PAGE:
12 But “I am a man, says Confucius, and cannot exclude myself from the society of men, and consort with beasts. Bad as the times are, I shall do all that I can to recall men to virtue: for in virtue are all things, and if mankind would but once embrace it, and submit themselves to its discipline, and laws, they would not want me or any body else to instruct them.
13 “ It is the duty of a good man, first to perfect himself, and then to perfect others. Human nature, said he, came to us from heaven pure and perfect; but in process of time ignorance, the passions, and evil examples have corrupted it. All consists in restoring it to its primitive beauty; and to be perfect, we must re-ascend to that point, from which we have fallen.
14 “Obey heaven, and follow the orders of him who governs it. Love your neighbor as yourself. Let your reason, and not your senses, be the rule of your conduct; for reason will teach you to think wisely, to speak prudently, and to behave yourself worthily upon all occasions."
15 Confucius, in the mean time, though he had withdrawn himself from kings and palaces, did not cease to travel about, and do what good he could among the people, and among mankind in general. He had often in his maith the maxims and examples of their ancient heroes, so that they were thought to be all revived in the person of this great man. We shall not wonder, therefore, that he proselyted a great number of disciples, who were inviolably attached to his person.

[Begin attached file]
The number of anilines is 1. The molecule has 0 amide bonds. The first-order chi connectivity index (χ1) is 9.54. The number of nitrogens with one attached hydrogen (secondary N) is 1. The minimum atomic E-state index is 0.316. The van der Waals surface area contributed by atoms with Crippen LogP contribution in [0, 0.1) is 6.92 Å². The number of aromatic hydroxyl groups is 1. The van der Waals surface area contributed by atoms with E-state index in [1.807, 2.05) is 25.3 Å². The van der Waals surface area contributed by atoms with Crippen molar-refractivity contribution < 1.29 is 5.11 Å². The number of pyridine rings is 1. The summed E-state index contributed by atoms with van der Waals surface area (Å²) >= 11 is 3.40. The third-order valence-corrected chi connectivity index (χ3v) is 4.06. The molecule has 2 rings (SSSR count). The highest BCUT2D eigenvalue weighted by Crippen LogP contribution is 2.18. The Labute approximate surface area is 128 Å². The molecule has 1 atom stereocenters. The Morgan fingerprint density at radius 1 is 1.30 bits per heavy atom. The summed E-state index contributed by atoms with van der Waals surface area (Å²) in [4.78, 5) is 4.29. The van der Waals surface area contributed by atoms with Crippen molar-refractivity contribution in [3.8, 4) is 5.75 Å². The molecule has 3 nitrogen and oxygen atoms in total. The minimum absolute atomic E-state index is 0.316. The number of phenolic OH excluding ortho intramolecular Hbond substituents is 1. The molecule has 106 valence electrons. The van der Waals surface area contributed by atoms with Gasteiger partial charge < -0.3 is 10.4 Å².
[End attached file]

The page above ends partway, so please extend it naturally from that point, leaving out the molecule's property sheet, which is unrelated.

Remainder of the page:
16 He sent six hundred of his disciples into different parts of the empire, to reform the manners of the people; and not satisfied with benefiting his own country only, he made frequent resolutions to pass the seas, and propagate his doctrine to the farthest part of the world. Hardly any thing can be added to the purity of his morality, which he taught as forcibly by example as by precept.
17 Confucius did not trust altogether to the memories of his disciples, for the preservation of his philosophy, but he composed several books: and though these books were greatly admired for the doctrines they contained, and the fine
principles of morality they taught, yet such was the unparalleled modesty of this philosopher, that he never assumed the least honor about them.
18 He ingenuously owned, that the doctrine was not his own, but was much more ancient; and that he had done nothing more than collected it from wise legislators who lived fifteen hundred years before him. There are some maxims and moral sentences in his collection, equal to those of the seven wise men of Greece, which have always been so much admired.